Getting outside is one of the most healing and restorative acts you can do for yourself. It’s good for your body to get moving, and it’s good for your soul to be out among the trees and wildlife. That’s not just sentiment; there’s science to back it up. See The Nature Fix: Why Nature Makes Us Happier, Healthier, and More Creative
Nature has the same positive effect on kids, and there’s science on that too. Check out Last Child in the Woods: Saving Our Children From Nature-Deficit Disorder
Kids need nature, but if kids aren’t brought outside and made to stay there for a little while, a lot of them will drift back to their climate controlled residences and pick up the myriad blinking and blooping devices to which they are addicted. I want to instill in my children a love of the outdoors, but it’s hard to do when I’m competing for their attention with Fortnite and Pokémon. (My children are actually not allowed to play Fortnite.)
There are terrifying statistics about children and nature. I read that the average American prisoner gets more outside time than the average American school-aged child. More and more people live in suburbs, next to other houses and planned playground areas, instead of bordering wild, wooded spaces.
I grew up playing in salt marshes and coastal pine forests, because the island I grew up on is a national seashore. My kids don’t have daily access to those same kinds of wild places, because we live in the suburbs and every bit of raw land is owned and spoken for and littered with no trespassing signs. If I want to get my kids outside, we have to go to a state park or national forest, and it takes more effort than some suburban families are willing to put forth, probably because they don’t understand the value of getting kids out into these places.
You might think from the pretty pictures on my blog that my children are smaller, less articulate versions of John Muir that awake every day begging me to take them into the woods to gather berries and watch birds. You would be wrong. They don’t wake up and tell me that the mountains are calling and they must go. I force my children to go outside in all kinds of weather – the hot, buggy, miserable Georgia summer and the damp cold of our winter- and they complain like they are on a death march. “My legs hurt. Did you bring any snacks? Hunter forgot his water and he’s not drinking out of mine!”
Why do I bother, you might ask. Why not stay in the ‘burbs and be content with the playground? Because I read the science on human need for nature and I believe it, and because I have seen its positive, restorative effect in my own life and I want to give my children the gift of replenishment.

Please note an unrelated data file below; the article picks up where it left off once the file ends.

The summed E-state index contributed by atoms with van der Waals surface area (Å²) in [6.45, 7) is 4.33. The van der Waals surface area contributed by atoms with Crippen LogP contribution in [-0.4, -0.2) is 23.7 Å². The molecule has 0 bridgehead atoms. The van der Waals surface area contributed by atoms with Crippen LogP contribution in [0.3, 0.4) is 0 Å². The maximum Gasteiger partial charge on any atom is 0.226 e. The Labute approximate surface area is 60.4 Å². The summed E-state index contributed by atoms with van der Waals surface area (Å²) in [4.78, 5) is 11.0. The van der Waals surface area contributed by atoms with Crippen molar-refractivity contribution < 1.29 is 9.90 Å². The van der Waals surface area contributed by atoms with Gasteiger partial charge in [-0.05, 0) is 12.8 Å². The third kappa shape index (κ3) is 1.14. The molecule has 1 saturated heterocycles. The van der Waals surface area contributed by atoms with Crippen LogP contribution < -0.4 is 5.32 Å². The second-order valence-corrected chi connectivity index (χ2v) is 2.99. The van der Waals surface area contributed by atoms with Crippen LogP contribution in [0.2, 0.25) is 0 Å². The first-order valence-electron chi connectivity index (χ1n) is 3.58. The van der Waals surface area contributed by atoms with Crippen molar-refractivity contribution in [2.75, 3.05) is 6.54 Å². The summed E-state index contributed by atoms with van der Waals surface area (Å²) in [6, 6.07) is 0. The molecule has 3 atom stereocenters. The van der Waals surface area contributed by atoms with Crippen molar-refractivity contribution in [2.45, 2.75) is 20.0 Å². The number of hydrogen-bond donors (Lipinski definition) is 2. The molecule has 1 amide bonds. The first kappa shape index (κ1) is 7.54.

We live in a society where our children are inundated with stimuli. We constantly see advertisements, apps on our phones , computer games, video games- things that are designed by marketing departments to capture our attention and make us addicted to them. The more time we spend in front of these various games and apps, the more advertisements we see and the more money they make. It is very hard for trees and rocks and rivers to compete with content on a screen that is specifically designed to make us addicted to it. The outdoors is not fun in the same way that a video game is fun, because it does different things to our brain. Trees and rocks and rivers were not made to addict us. They were made to calm and soothe and heal us. But they can’t come to us; we have to go to them.
How do we counteract the influence of our digital culture and cultivate in our children a love of the outdoors? First, we have to get out there. We have to leave behind the pre-fabricated playground equipment resting on a concrete slab that is two minutes from our house and drive an hour and a half to the national forest so that our kids can walk on the trail and play in the creek.
We have to let them get dirty too. They have to feel the mud squish between their fingers and pick up the stick and throw it in the creek and touch the slug in the grass. We have to let them take off their shoes and rip their pants and get completely grubby and disgusting. That is FUN for a kid, possibly more fun than PlayStation.
We can’t micromanage their play. We have to turn them loose in the outdoors and let them come up with their own games. Modern parents have a tendency to dictate every single detail of our kids’ lives, from what they wear to how they play. We couldn’t possibly let our child wear his favorite outfit to school (ripped jeans and a stained t-shirt)! What will the teachers think?! As an aside, my mom did let me wear my favorite outfit to school. It was red leggings and a sleeveless shirt with bullets crossing the front, like I was some kind of tiny Sandinista. I think I’m better for it.
I think many parents are so concerned with appearances, so afraid of being judged by other parents, that they squelch their children’s creative impulses. Can we at least let them play how they want? Can we plop them into a forest and let them explore without an adult dominating the activity? No instructions, no step by step tasks, no adult hovering over them to make sure it’s perfect, just a bunch of kids letting their legs and their imaginations run wild.
We have to take them to beautiful places, places that inspire awe in young and old alike. Anyone can stand at the base of a waterfall, listen to the water bounce and gurgle, watch it splash and tumble, and know that standing at the base of a waterfall is a worthy activity to undertake. Once they’re there, they’ll get it. The waterfall will work its magic if you just strap your kids in the car and deliver them to the waterfall. The same goes for the night sky on a mountaintop, the edge of a canyon, a tree so big they can’t wrap their arms around it. But you must take them to the mountaintop, the canyon and the tree. Just get them there. Pack the snacks, don’t forget the water bottle, and let nature do the rest.